Rate 'out of our hands', say school board chair, mayor
Chief Staff Writer
Tax bills that went out to property owners in Squamish this week contain a nasty surprise - an increase in school taxes.
Property assessments went up significantly for many residents this year, and Squa-mish council made an effort to keep the actual tax increases for individual property owners as low as possible while maintaining local government services. This was accomplished by passing what was described as a zero per cent increase budget.
The taxation rate on municipal taxes this year is 27 per cent lower than it was last year - 3.954218 mills (dollars of tax per $1,000 of assessed property value) this year compared to 5.346570 last year.
However, the school tax rate this year, which is set by the provincial government, was lowered only 9.5 per cent (2.3501 mills down from 2.599) - not enough to offset the significant property assessment increases experienced by many Squamish residents.
As a result, anyone with an assessment increase of more than 10 per cent is facing a school tax increase. Many residents with assessment increases in the 30 per cent range were hit with significant school tax increases.
At that school tax rate, 32.8 per cent of the total tax rate for Squamish residents is for school taxes. Last year, school taxes accounted for 28.7 per cent of the final tally.
John Erickson wasn't happy with his $140 property tax increase and attended Squamish Council meeting Tuesday (June 1) to ask about the 2004 budget. The angry resident stood on a point of order in the middle of the meeting and asked to be heard; however, Erickson wasn't following the proper procedure for addressing council. Erickson's frustration level rose and he was ordered out of the meeting when he refused to sit down and allow the meeting to proceed.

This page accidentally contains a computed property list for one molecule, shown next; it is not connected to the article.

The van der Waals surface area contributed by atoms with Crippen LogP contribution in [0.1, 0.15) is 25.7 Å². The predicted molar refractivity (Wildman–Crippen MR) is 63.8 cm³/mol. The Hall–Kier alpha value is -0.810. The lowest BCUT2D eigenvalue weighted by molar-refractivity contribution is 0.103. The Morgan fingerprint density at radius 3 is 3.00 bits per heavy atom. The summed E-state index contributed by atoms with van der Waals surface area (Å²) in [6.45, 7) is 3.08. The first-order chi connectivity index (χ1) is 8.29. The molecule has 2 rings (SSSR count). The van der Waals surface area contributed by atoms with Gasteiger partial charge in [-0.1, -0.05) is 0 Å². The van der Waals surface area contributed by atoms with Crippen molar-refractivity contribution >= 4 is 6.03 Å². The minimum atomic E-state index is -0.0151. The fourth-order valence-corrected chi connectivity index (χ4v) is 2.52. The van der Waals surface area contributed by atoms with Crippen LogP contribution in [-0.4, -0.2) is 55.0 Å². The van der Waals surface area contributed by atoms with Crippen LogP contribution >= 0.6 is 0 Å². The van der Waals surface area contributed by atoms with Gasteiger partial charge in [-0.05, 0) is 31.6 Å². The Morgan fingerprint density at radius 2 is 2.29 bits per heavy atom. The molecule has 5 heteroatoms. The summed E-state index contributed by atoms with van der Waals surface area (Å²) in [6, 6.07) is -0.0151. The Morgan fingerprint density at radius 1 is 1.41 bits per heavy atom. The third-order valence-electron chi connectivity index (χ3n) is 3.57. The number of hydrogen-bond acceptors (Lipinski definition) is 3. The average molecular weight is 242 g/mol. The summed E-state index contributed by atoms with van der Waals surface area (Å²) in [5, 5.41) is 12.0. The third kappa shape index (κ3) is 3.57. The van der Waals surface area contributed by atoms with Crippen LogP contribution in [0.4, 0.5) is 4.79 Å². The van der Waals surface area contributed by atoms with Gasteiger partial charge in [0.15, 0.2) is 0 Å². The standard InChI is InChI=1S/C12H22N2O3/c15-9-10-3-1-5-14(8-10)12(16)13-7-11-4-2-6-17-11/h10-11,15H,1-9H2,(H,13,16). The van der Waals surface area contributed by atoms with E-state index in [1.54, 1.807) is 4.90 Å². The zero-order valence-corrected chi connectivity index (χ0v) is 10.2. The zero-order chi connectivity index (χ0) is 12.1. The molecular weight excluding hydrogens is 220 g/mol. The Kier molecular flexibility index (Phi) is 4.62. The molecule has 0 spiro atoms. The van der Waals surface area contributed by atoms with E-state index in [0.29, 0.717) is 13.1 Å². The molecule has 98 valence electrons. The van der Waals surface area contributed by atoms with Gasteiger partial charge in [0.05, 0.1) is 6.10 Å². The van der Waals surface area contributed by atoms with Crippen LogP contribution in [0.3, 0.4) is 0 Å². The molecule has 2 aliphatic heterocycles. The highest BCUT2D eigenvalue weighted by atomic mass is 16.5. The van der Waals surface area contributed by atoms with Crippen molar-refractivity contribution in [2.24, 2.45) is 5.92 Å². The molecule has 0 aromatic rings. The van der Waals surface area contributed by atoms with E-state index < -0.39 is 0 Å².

The morning after the council meeting, Squamish Mayor Ian Sutherland and School District 48 Board of Trustees Chair Amy Shoup both noted that the school tax rate is not set locally.
It is out of our hands and not in our control," Shoup said.
Sutherland echoed Shoup's comment and chose not to say anything more on the tax rate set by the province.
"It is not for me to comment on their rate because I'm not privy to how they come up with their rate," Sutherland said. "They have their own issues and set their own rates and it isn't ours to comment on."
Sutherland added that he wouldn't want the province passing judgement on the rate set by the district each year.
According to Nancy Edwards, the School District 48 secretary/treasurer, the Ministry of Finance sets the school taxation rates around the province and the ministry has a set formula for calculating the rate in each district.
A report was produced in 2002 for trustees by Edwards' department to explain how the province sets the school tax rates each year.
According to that report, School District 48 enjoys one of the lowest tax rates in the province. Edwards confirmed that the province does not consult the local school districts or municipalities when determining school tax rates.
"The school taxes that are raised in School District 48 do not reflect the spending in the school district," Edwards added.
Taxes are due to the District of Squamish, which collects both municipal and school taxes, July 2. Taxes paid after that date are subject to a penalty.